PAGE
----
New FDA Enforcement Policy for Non-Invasive Remote Patient Monitoring Devices During the COVID-19 Pandemic

As part of its ongoing efforts to address the many healthcare challenges posed by the COVID-19 pandemic, FDA has issued a new Enforcement Policy that allows manufacturers of certain FDA-cleared non-invasive devices to expand their use for healthcare professionals to monitor patients remotely during the COVID-19 pandemic.

The Policy can be found here

This Policy[1] focuses on how current non-invasive patient monitoring technology can be used to help reduce the burden on hospitals, other healthcare facilities, and healthcare professionals as they continue to face increasing demand for their resources and services.  

Under this new Policy, FDA will not require premarket notification (i.e. “510(k)”) clearance for certain limited modifications made to the indications, claims, functionality, hardware and/or software that measure or detect a patient’s vital signs and that are used to support patient monitoring.

The types of devices covered under this policy include those that measure body temperature, respiratory rate, heart rate and blood pressure. The specific list of covered devices can be found on page 6 of the Policy.  

A summary of the types of modifications subject to this new Policy is provided below.

Modifications to FDA-Cleared Indications, Claims, or Functionality

The new Policy explains that FDA does not believe that a modification to an FDA-cleared indication, claim, or functionality creates an undue risk (and thus no further FDA clearance is necessary) if all of the following conditions are satisfied:

  1. the device is intended for purposes of displaying, printing, or analyzing the physiological parameter(s) that the device measures;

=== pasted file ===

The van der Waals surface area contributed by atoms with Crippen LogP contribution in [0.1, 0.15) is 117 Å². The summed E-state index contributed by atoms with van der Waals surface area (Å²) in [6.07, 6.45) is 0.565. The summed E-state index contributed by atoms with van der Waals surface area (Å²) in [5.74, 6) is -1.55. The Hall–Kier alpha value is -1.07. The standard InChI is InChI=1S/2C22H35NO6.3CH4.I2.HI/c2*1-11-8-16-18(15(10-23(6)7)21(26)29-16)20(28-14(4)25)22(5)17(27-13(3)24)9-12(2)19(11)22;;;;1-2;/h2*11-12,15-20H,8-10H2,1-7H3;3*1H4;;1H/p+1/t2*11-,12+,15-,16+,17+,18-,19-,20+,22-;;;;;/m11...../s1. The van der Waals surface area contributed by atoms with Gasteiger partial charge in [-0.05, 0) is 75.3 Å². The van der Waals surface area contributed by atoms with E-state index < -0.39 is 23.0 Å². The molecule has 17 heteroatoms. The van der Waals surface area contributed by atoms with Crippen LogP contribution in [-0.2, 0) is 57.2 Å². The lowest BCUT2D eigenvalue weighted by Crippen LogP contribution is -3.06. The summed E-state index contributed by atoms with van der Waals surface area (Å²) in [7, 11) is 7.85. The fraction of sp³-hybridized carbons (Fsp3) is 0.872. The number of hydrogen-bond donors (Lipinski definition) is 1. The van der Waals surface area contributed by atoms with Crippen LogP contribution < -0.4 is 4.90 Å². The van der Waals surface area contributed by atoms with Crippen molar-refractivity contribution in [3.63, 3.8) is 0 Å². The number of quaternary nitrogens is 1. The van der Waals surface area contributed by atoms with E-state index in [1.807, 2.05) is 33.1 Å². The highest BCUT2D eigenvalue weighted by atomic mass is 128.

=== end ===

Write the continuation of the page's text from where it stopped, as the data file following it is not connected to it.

2. the device is intended to support or provide the healthcare professional or patient with supporting recommendations about prevention, diagnosis, or treatment of COVID-19 or co-existing conditions; and
  3. the healthcare professional and/or patient can independently review the basis for any diagnostic or treatment recommendations.

FDA recommends that the labeling for these devices include the following information to facilitate the end-user’s understanding of the modifications:

  • a clear description of the available data on the modifications, including device performance, method of determining any clinical recommendations, and potential risks;
  • a prominent notice to both the patient and healthcare professional that the recommendations provided are supportive only and should be neither solely or primarily relied upon for purpose of clinical treatment; information on use conditions, particularly whether the device is intended for periodic spot-checking, trends or continuous monitoring.
  • a clear distinction is provided for the FDA-cleared indications and claims from those that are not; and
  • for those devices for which the use setting has been expanded to include in-home use, adequate lay instructions for such use is provided.